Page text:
Bees protecting trees
Kerstin Nyberg Peart
Elephants and large trees, such as knob thorn and marula, are all characteristic parts of the African bush. In a natural world there should be no conflict, but where elephants continually encounter the same large trees due to the fencing off of reserves, or an abundance of waterholes, elephant impact on them increases. This is why Elephants Alive have been researching methods for protecting particular large trees since 2004.
Elephants don’t like bees. In spite of their thick skins, they still have three sensitive points: their eyes, ears, and trunk. The moisture in the trunk attracts the bees, which causes discomfort to the elephant. In late 2015 a novel research project was embarked on by Elephants Alive in conjunction with Jejane Private Nature Reserve, which focuses on the use of beehives to keep the elephants at bay. Robin Cook and Ronny Makukule, under the guidance of Elephants Alive’s Director and Co-Founder Dr Michelle Henley, run a research site on Jejane Private Nature Reserve, part of the Greater Kruger National Park, where they are monitoring 150 trees for the fifth year running.
Jejane has a very high marula density, as the reserve had no elephants for over 100 years. When the fences came down, it was a veritable candy store for the elephants, with the big males leading the foray. There was a lot of impact at first, making the reserve an ideal study site for Elephants Alive to test the beehive mitigation method. Elephants Alive are very grateful to the management and owners of Jejane for giving them access to their property for research purposes.
So far, the results from using bees to protect the trees have been very encouraging. Fifty large marula trees were hung with one active hive and one dummy (to protect both sides of the tree), and to monitor the effectiveness, fifty trees were protected with the more traditional method of wire netting and fifty left as controls. Results after four years show that only 10% of the “bee trees” had been touched by elephants, in contrast to 54% of the wire netted trees and 84% of the controls.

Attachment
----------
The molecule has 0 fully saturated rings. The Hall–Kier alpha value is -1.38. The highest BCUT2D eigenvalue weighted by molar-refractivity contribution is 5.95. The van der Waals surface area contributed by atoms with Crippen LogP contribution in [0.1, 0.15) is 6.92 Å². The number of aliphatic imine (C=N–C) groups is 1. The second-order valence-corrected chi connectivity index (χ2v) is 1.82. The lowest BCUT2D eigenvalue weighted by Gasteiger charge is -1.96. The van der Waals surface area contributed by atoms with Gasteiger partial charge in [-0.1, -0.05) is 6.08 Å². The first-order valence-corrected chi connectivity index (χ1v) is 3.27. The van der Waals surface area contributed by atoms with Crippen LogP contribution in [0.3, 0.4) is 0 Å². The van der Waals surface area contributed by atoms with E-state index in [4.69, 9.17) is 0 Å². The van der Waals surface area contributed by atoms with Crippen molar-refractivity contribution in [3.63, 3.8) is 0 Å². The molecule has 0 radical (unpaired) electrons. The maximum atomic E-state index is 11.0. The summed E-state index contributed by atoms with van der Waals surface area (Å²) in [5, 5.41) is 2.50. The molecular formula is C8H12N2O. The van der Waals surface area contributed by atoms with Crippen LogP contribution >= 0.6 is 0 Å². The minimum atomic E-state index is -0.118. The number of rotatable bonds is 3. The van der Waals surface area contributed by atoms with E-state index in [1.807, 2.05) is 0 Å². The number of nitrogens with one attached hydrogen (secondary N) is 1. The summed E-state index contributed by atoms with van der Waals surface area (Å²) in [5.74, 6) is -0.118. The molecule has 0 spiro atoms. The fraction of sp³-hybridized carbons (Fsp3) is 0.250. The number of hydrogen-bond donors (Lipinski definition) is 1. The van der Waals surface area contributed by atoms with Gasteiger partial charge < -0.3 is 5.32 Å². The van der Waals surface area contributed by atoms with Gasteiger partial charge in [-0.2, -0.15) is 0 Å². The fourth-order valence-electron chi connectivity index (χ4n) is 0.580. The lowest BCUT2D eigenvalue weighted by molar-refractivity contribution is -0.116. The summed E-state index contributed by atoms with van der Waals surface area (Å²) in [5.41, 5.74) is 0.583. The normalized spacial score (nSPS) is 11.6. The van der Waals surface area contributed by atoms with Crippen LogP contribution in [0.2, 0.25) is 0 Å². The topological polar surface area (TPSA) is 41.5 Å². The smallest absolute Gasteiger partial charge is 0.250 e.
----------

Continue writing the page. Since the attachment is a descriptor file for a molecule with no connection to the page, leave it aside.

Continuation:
The drought years brought interesting new information about bees and elephants. The bees were taken back to camp to give them a chance to survive, and the researchers consequently gained one year’s data on the protective effect of empty hives. During that year, only one tree with a beehive had been impacted, and only with a single broken branch.
At the end of the drought wild swarms had moved in, and the original bees stayed in camp for honey production. Anybody using beehives to keep off elephants will have the bonus of honey as an income source. The first year’s yield for Elephants Alive was 70 litres of honey, which is sold at the Hoedspruit Farmers’ Market and also to lodges – with a very positive conservation story as a strong selling point.
Even though inactive hives kept the elephants away during the drought, they are highly intelligent animals and, sooner or later, there would be a smart Alec who would work it out. On the day K2C News interviewed Elephants Alive, Robin and Ronny were preparing to bring a new active hive to replace a dummy broken by a bull elephant, having called its bluff. When he next visits, he will not be so cocky!